Tuesday, March 24, 2020

The myth of selective neutrality

Paleolithic tent (Wikicommons - Michal Mañas). Did Europeans lose haplogroup U because they were replaced by farmers from the south? Or because they needed less energy for body heat?

Blood group systems have long been used to reconstruct prehistory. A good example is the Diego antigen. One of its alleles, DI*A, has helped us chart the prehistory of indigenous peoples in the Americas. Among other things, we have learned that most of them originated in Siberia some 12,000 years ago. This is not the case with the Eskimo-Aleut and Na-Dene peoples, who seem to have entered North America later. 

It’s assumed here that the Diego antigen has mutated at a steady rate and that the mutations have displaced earlier ones at a steady rate. So this antigen can act as a clock. If two populations have separated from each other, we can estimate their time of separation by measuring the mean genetic difference between them at the Diego antigen.

The "clock" assumption has its limitations. Diego mutations are neither kept nor lost at a constant rate. Both processes can be slowed down or speeded up by natural selection: 

Our study also revealed a significant correlation between DI*A allele frequency and warm tropical conditions, domesticated crop type, and presence of disease-carrying vector species. The circumscribed areas defined by these factors compose a mosaic of specific biocenoses and pathocenoses. It is thus reasonable to consider natural selection in the distribution of human genetic polymorphisms. (Bégat et al. 2015)

It's widely believed that all blood groups have the same survival value, so differences between them should be "selectively neutral." That belief is mistaken. In fact, nothing in the genome is truly of neutral value, not even noncoding genes that supposedly do nothing. Even if a gene doesn't code for anything, it still affects the spatial configuration of genes on the chromosome, thus altering how one gene may regulate another.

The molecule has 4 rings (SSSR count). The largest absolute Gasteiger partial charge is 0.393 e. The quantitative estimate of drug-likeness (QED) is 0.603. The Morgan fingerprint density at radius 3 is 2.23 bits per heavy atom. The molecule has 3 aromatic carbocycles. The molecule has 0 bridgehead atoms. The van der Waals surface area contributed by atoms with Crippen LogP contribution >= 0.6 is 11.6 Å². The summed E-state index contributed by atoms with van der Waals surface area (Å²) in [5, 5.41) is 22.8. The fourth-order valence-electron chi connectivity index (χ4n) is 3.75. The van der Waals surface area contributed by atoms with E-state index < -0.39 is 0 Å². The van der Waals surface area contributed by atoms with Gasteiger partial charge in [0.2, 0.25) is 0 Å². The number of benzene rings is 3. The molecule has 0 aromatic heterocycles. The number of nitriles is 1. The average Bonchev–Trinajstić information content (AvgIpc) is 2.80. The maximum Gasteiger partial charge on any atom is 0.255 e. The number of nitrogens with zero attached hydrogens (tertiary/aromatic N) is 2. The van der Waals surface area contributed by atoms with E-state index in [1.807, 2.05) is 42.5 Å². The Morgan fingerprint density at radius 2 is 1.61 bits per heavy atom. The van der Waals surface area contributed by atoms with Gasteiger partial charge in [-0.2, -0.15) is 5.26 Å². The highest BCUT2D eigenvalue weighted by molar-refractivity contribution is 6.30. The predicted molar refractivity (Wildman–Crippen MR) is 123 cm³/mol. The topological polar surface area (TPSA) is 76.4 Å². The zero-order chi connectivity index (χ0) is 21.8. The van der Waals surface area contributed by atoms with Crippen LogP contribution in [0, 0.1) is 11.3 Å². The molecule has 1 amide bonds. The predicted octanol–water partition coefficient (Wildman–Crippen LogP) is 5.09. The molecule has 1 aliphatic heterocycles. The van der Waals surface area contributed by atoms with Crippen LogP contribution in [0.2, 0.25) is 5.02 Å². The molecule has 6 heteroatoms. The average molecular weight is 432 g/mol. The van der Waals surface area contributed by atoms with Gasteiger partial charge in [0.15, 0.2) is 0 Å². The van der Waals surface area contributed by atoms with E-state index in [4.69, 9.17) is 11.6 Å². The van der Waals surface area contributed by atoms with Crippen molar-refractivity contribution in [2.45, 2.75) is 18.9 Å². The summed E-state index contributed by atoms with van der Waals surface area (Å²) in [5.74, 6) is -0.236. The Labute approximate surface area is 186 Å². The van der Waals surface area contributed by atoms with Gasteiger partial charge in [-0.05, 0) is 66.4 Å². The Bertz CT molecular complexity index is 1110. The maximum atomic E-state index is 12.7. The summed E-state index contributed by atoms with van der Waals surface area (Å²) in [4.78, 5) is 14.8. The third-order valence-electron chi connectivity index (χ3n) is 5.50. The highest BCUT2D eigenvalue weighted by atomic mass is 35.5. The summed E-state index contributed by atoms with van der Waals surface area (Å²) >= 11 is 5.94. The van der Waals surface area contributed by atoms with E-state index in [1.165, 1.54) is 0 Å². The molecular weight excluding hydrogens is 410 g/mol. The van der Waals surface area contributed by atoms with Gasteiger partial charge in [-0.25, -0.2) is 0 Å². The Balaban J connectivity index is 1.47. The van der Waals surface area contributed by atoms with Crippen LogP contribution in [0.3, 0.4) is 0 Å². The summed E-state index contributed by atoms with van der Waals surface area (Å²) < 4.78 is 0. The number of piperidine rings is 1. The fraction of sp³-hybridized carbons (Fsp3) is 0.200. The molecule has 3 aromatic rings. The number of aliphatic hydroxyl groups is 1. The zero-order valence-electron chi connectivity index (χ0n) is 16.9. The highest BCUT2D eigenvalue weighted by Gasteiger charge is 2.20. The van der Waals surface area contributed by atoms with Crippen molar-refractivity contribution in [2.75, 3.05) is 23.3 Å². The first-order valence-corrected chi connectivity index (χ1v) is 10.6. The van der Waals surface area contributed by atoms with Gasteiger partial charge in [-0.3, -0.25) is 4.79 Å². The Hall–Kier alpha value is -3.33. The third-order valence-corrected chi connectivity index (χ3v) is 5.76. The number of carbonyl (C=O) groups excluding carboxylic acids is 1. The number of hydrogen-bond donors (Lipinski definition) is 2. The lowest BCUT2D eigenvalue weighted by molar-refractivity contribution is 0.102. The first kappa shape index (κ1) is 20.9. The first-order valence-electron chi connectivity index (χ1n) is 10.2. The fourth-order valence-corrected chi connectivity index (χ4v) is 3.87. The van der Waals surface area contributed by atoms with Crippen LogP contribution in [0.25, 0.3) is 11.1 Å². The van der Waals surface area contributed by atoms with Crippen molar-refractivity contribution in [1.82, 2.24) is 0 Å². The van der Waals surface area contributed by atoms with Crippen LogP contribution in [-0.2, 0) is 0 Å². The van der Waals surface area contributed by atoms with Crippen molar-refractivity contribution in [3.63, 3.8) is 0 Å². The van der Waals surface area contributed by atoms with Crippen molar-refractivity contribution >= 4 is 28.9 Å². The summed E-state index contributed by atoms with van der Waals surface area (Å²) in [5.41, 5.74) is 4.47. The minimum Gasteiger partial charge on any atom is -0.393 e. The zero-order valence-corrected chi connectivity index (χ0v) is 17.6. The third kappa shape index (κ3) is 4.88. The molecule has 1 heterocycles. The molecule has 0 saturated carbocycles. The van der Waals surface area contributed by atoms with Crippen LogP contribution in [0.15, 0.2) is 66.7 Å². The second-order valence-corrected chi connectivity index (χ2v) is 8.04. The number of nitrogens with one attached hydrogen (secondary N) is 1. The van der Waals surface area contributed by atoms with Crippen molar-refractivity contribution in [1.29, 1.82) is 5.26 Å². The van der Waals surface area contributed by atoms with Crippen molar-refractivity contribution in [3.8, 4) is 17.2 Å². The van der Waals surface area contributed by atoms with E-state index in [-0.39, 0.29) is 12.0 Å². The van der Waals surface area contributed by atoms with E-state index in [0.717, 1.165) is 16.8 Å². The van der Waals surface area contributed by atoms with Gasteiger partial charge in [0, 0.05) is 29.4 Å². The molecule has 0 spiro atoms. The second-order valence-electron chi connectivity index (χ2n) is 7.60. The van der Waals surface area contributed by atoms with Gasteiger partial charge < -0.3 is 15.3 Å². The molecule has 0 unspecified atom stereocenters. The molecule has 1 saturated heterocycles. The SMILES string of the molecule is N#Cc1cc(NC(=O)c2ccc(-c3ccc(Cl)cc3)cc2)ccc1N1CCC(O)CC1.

According to a recent study, 80% of our genome has some kind of function, even noncoding genes (The ENCODE Project Consortium 2012). Indeed, such genes may have disproportionately contributed to human evolution. Comparison of our genome with other primate genomes has shown that almost all human-specific deletions are in noncoding regions (Bae et al. 2015). Furthermore, DNA is mostly noncoding in human accelerated regions (HARs)—genomic regions that have been well conserved throughout vertebrate evolution but are strikingly different in humans, perhaps in ways that alter how coding genes regulate each other (Bae et al. 2015). This would be consistent with the belief that our ancestors evolved largely through new ways of regulating existing systems, particularly the pace and timing of development (King and Wilson 1975).

Loss of haplogroup U: population replacement or change in natural selection?

Let's now look at haplogroup U. This, too, is assumed to be "selectively neutral" and is used to reconstruct prehistory, specifically the replacement of hunter-gatherers by farmers in Europe. Haplogroup U is a group of mitochondrial genes that was widespread among Mesolithic hunter-gatherers throughout Europe and is now common only among the Sami of Finland and the Mansi of northwestern Siberia, both of whom were hunter-gatherers until recently (Derbeneva et al. 2002). Indeed, according to ancient mtDNA from central and western Europe, the population frequency of haplogroup U shows a sharp break at the time boundary between late hunter-gatherers and early farmers (Bramanti et al. 2009). That break strongly suggests that European hunter-gatherers were largely replaced by farmers spreading into Europe from the Middle East.

Yet things are not always as they seem. In Denmark, haplogroup U persisted at high frequencies long after the transition to farming, in fact as late as the Early Iron Age (Melchior et al. 2010). In Latvia and Ukraine it persisted into Neolithic times (Jones et al. 2017).

Perhaps haplogroup U disappeared because it ceased to be adaptive and was removed by natural selection. This haplogroup shifts the energy balance away from ATP synthesis and toward production of body heat—a useful cold adaptation for hunter-gatherers, who had to sleep in makeshift shelters and pursue game animals in all kinds of weather (Balloux et al. 2009; Montiel-Sosa et al. 2006). Farmers slept in a warmer environment and could more easily plan their outdoor activities.